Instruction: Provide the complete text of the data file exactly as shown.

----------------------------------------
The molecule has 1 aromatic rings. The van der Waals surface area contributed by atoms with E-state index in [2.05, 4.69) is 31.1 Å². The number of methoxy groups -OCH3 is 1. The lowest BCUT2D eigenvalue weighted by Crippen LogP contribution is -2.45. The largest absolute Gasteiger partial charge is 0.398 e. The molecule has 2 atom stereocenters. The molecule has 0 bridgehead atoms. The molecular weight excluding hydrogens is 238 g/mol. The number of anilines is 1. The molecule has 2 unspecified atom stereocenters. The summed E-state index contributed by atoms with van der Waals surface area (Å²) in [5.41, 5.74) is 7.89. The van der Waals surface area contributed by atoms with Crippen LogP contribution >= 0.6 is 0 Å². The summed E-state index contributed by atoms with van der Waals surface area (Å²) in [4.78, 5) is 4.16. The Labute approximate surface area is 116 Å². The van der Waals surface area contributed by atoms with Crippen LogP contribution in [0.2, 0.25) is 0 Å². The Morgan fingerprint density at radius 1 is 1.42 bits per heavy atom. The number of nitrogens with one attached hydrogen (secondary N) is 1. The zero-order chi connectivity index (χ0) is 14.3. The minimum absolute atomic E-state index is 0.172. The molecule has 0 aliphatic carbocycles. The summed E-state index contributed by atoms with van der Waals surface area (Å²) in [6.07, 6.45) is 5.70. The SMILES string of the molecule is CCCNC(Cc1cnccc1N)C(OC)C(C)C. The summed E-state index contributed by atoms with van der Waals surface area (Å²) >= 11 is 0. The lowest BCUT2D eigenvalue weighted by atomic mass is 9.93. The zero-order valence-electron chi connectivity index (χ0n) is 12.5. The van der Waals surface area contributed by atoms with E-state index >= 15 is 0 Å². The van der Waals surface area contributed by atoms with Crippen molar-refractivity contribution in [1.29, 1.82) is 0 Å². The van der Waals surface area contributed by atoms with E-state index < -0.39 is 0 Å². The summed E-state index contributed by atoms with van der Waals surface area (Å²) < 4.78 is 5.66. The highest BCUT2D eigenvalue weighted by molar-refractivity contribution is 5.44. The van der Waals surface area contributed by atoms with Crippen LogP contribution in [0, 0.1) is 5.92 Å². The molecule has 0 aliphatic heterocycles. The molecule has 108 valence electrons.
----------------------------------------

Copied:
The molecule has 1 aromatic rings. The van der Waals surface area contributed by atoms with E-state index in [2.05, 4.69) is 31.1 Å². The number of methoxy groups -OCH3 is 1. The lowest BCUT2D eigenvalue weighted by Crippen LogP contribution is -2.45. The largest absolute Gasteiger partial charge is 0.398 e. The molecule has 2 atom stereocenters. The molecule has 0 bridgehead atoms. The molecular weight excluding hydrogens is 238 g/mol. The number of anilines is 1. The molecule has 2 unspecified atom stereocenters. The summed E-state index contributed by atoms with van der Waals surface area (Å²) in [5.41, 5.74) is 7.89. The van der Waals surface area contributed by atoms with Crippen LogP contribution >= 0.6 is 0 Å². The summed E-state index contributed by atoms with van der Waals surface area (Å²) in [4.78, 5) is 4.16. The Labute approximate surface area is 116 Å². The van der Waals surface area contributed by atoms with Crippen LogP contribution in [0.2, 0.25) is 0 Å². The Morgan fingerprint density at radius 1 is 1.42 bits per heavy atom. The number of nitrogens with one attached hydrogen (secondary N) is 1. The zero-order chi connectivity index (χ0) is 14.3. The minimum absolute atomic E-state index is 0.172. The molecule has 0 aliphatic carbocycles. The summed E-state index contributed by atoms with van der Waals surface area (Å²) in [6.07, 6.45) is 5.70. The SMILES string of the molecule is CCCNC(Cc1cnccc1N)C(OC)C(C)C. The summed E-state index contributed by atoms with van der Waals surface area (Å²) >= 11 is 0. The lowest BCUT2D eigenvalue weighted by atomic mass is 9.93. The zero-order valence-electron chi connectivity index (χ0n) is 12.5. The van der Waals surface area contributed by atoms with E-state index >= 15 is 0 Å². The van der Waals surface area contributed by atoms with Crippen molar-refractivity contribution in [1.29, 1.82) is 0 Å². The van der Waals surface area contributed by atoms with E-state index < -0.39 is 0 Å². The summed E-state index contributed by atoms with van der Waals surface area (Å²) < 4.78 is 5.66. The highest BCUT2D eigenvalue weighted by molar-refractivity contribution is 5.44. The van der Waals surface area contributed by atoms with Crippen LogP contribution in [0, 0.1) is 5.92 Å². The molecule has 0 aliphatic heterocycles. The molecule has 108 valence electrons.